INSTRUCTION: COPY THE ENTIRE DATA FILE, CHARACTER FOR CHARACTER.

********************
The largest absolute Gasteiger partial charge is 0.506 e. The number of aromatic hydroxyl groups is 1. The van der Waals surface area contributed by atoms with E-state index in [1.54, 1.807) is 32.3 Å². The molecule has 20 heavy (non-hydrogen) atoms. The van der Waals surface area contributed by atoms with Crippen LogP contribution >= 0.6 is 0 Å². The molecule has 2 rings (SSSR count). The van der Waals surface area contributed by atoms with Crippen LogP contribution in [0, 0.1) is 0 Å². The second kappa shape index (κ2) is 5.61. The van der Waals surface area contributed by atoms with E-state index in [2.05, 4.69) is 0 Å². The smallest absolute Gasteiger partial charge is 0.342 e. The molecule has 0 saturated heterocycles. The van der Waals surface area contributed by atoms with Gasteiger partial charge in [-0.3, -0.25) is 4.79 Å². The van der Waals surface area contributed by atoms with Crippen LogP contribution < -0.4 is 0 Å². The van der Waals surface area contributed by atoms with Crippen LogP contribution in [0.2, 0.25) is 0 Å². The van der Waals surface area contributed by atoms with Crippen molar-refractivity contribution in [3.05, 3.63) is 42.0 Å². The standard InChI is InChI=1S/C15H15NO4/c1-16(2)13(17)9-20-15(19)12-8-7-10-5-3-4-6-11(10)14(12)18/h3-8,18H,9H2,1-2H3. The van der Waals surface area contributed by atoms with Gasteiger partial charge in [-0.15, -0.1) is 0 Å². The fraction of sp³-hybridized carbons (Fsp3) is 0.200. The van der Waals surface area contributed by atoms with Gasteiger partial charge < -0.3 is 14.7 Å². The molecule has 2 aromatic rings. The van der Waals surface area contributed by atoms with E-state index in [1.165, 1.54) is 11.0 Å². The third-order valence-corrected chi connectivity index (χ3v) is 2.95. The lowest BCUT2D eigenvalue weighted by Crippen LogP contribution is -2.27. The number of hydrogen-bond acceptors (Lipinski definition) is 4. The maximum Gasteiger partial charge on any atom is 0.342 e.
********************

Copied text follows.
The largest absolute Gasteiger partial charge is 0.506 e. The number of aromatic hydroxyl groups is 1. The van der Waals surface area contributed by atoms with E-state index in [1.54, 1.807) is 32.3 Å². The molecule has 20 heavy (non-hydrogen) atoms. The van der Waals surface area contributed by atoms with Crippen LogP contribution >= 0.6 is 0 Å². The molecule has 2 rings (SSSR count). The van der Waals surface area contributed by atoms with Crippen LogP contribution in [0, 0.1) is 0 Å². The second kappa shape index (κ2) is 5.61. The van der Waals surface area contributed by atoms with E-state index in [2.05, 4.69) is 0 Å². The smallest absolute Gasteiger partial charge is 0.342 e. The molecule has 0 saturated heterocycles. The van der Waals surface area contributed by atoms with Gasteiger partial charge in [-0.3, -0.25) is 4.79 Å². The van der Waals surface area contributed by atoms with Crippen LogP contribution < -0.4 is 0 Å². The van der Waals surface area contributed by atoms with Crippen LogP contribution in [0.2, 0.25) is 0 Å². The van der Waals surface area contributed by atoms with Crippen molar-refractivity contribution in [3.05, 3.63) is 42.0 Å². The standard InChI is InChI=1S/C15H15NO4/c1-16(2)13(17)9-20-15(19)12-8-7-10-5-3-4-6-11(10)14(12)18/h3-8,18H,9H2,1-2H3. The van der Waals surface area contributed by atoms with Gasteiger partial charge in [-0.15, -0.1) is 0 Å². The fraction of sp³-hybridized carbons (Fsp3) is 0.200. The van der Waals surface area contributed by atoms with Gasteiger partial charge < -0.3 is 14.7 Å². The molecule has 2 aromatic rings. The van der Waals surface area contributed by atoms with E-state index in [1.165, 1.54) is 11.0 Å². The third-order valence-corrected chi connectivity index (χ3v) is 2.95. The lowest BCUT2D eigenvalue weighted by Crippen LogP contribution is -2.27. The number of hydrogen-bond acceptors (Lipinski definition) is 4. The maximum Gasteiger partial charge on any atom is 0.342 e.